And, it turns out that our old friend coffee may be helpful. In nineteen different studies performed on the role coffee may play in Parkinson’s, coffee consumption was associated with about a one-third lower risk, likely due to the caffeine, so tea is also protective (but decaf coffee does not help), And, people with Parkinson’s were found to enjoy significantly improved movement symptoms within three weeks of beginning to consume two cups of coffee a day.
Finally, in the most surprising finding of all, five dozen studies over the past half century have collectively shown that smoking tobacco is associated with a significantly lower incidence of Parkinson’s disease. While the risk of other diseases from smoking may override the benefit of smoking in lowering the risk of Parkinson’s, is there a way to take advantage of this benefit without enduring the risk of smoking? Maybe. It appears that the neuroprotective agent in tobacco is nicotine. Perhaps vaping can administer the protective powers of nicotine while lowering the risk of smoking (this has not yet been tested). Or, eating foods high in nicotine may help. Bell peppers are relatively high in nicotine, and in a study of 500 newly diagnosed Parkinson’s patients compared to a control group, it was found that eating bell peppers was associated with a significantly lower risk of Parkinson’s.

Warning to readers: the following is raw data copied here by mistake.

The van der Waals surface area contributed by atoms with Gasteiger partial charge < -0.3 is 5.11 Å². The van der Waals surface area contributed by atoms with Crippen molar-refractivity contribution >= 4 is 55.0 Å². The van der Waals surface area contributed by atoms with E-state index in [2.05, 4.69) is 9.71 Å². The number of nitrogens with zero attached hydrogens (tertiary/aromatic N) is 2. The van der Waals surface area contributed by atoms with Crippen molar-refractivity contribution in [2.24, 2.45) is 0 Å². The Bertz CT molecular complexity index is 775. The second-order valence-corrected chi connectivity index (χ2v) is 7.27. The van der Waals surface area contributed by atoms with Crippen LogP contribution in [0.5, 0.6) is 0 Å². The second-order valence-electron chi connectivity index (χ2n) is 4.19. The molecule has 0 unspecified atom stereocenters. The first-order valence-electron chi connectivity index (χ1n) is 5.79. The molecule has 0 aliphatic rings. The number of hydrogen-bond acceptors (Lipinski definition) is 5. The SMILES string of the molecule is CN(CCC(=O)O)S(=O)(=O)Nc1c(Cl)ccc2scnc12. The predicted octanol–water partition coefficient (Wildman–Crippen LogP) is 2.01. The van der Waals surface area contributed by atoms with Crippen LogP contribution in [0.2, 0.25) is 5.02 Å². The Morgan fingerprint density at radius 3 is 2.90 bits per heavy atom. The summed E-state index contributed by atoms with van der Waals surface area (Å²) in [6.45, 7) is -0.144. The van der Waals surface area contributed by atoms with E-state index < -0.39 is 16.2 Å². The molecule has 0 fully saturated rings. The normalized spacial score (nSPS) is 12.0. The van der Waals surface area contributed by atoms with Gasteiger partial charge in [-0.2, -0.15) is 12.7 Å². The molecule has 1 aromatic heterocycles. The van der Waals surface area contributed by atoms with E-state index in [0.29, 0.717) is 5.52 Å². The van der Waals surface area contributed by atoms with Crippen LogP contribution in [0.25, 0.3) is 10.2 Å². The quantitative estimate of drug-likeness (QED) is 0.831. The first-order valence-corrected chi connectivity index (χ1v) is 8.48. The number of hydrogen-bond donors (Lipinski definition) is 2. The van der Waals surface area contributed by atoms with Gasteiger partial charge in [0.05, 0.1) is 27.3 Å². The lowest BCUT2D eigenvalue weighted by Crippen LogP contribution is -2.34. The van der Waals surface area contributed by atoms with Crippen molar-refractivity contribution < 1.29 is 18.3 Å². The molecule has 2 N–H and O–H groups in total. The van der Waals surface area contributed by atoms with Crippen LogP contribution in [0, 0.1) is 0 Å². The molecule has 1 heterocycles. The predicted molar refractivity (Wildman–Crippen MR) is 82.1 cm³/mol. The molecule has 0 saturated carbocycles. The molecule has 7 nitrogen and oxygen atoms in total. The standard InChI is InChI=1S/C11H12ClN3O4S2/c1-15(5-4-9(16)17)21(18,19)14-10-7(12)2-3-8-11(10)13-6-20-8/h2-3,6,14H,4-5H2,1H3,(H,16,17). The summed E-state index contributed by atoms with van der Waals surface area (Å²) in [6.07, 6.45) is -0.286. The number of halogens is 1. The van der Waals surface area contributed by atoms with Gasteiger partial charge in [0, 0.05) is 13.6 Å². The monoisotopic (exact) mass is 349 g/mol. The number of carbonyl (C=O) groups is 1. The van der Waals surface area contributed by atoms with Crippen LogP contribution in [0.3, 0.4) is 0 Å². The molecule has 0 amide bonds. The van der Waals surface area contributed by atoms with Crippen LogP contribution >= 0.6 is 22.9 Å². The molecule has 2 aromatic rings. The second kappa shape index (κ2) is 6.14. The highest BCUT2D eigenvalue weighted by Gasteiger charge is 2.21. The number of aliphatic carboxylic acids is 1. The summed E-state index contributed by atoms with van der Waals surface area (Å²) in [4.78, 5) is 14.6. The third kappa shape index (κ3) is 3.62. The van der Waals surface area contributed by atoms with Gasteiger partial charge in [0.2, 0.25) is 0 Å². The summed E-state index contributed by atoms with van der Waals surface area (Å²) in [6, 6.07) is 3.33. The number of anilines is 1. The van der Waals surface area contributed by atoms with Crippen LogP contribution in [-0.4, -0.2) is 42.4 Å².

So, if you are concerned about Parkinson’s, then reduce your consumption of meat, eggs, and dairy products and increase your consumption of plant-based foods, especially berries, coffee and bell peppers. But the larger issue raised in this chapter by Dr. Greger is the fact that our environment is brimming with all kinds of chemicals and pollutants which enter our food supply in a variety of ways. The organic food movement is one response to this situation. But growing your own food may be another. If you would like to grow food that minimizes these pollutants (that are in the earth, air and water all around us), then consider purchasing a Tower Garden to grow your own produce. With a compact Tower Garden situated inside your home, your produce grows with only air and water, no soil. You can control the quality of the air and water used to nourish your plants. It is the purist way to grow produce ever created. Drop into Objects of Desire Artful Living and inspect my indoor Tower Garden. I think you will be impressed.